All-American retired football player, Tony Dorsett recalls a 1984 game against the Philadelphia Eagles when he was streaking up the field and an opposing player slammed into him. One helmet plowed into another.
Dorsett’s head snapped back, his helmet was knocked askew.
“He blew me up,” Dorsett said. “I don’t remember the second half of that game, but I do remember that hit.” Dorsett compared the hit to a freight train hitting a Volkswagen. That may explain his recent behavior nearly 20 years later.
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These days Dorsett is worried about the cumulative effects of hits like the one Ray Ellis laid on him that day. In the past two years, Dorsett’s memory has given him increasing trouble. Doctors at UCLA told Dorsett, 59, he has chronic traumatic encephalopathy, or CTE, the Hall of Famer said. CTE is a progressive degenerative brain disease found in some athletes with a history of repetitive brain trauma. The only way to definitely diagnose CTE is after death, by analyzing brain tissue and finding microscopic clumps of an abnormal protein called tau, which has been found in the brains of dozens of former NFL players.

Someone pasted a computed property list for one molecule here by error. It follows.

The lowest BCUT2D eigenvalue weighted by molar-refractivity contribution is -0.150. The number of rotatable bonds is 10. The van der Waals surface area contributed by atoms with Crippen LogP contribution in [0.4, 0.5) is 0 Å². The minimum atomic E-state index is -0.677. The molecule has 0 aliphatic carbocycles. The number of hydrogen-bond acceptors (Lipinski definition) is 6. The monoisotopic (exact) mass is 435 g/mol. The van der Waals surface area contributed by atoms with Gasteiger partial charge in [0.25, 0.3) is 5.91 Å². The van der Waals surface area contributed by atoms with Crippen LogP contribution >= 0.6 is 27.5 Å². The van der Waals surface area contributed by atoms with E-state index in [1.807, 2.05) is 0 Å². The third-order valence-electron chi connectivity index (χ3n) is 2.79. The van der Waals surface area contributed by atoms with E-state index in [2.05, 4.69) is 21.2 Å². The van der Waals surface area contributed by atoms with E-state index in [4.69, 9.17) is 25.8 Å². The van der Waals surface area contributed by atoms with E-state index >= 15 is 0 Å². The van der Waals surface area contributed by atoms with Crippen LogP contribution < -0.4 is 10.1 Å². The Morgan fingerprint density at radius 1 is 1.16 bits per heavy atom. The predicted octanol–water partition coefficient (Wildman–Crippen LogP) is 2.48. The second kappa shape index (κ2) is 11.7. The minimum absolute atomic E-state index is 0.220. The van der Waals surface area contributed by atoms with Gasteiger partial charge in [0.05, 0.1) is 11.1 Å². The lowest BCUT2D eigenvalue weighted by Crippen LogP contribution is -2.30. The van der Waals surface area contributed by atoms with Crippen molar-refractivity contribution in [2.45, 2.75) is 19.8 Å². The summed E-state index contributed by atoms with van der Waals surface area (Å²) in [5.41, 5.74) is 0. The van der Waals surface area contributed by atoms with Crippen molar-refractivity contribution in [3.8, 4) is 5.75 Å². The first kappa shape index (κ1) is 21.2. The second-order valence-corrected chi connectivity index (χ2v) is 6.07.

However, a pilot study at UCLA may have found tau in the brains of living retired players. Some scientists say finding the disease in the brains provides a means to diagnose and treat it, and the UCLA study may be an important first step.
Dorsett said the diagnosis explains a lot about his forgetting where he is driving and his mood swings. “Memory loss, more so than anything it’s been my big deal,” he said. “Sometimes you can have sensitivity to light and things like that. But my thing was not remembering. I’ve been taking my daughters to practice for years and all of a sudden I forget how to get there.” His daughters are afraid, he said. They wonder which father they will get. Will he be the happy dad or the one in a bad mood.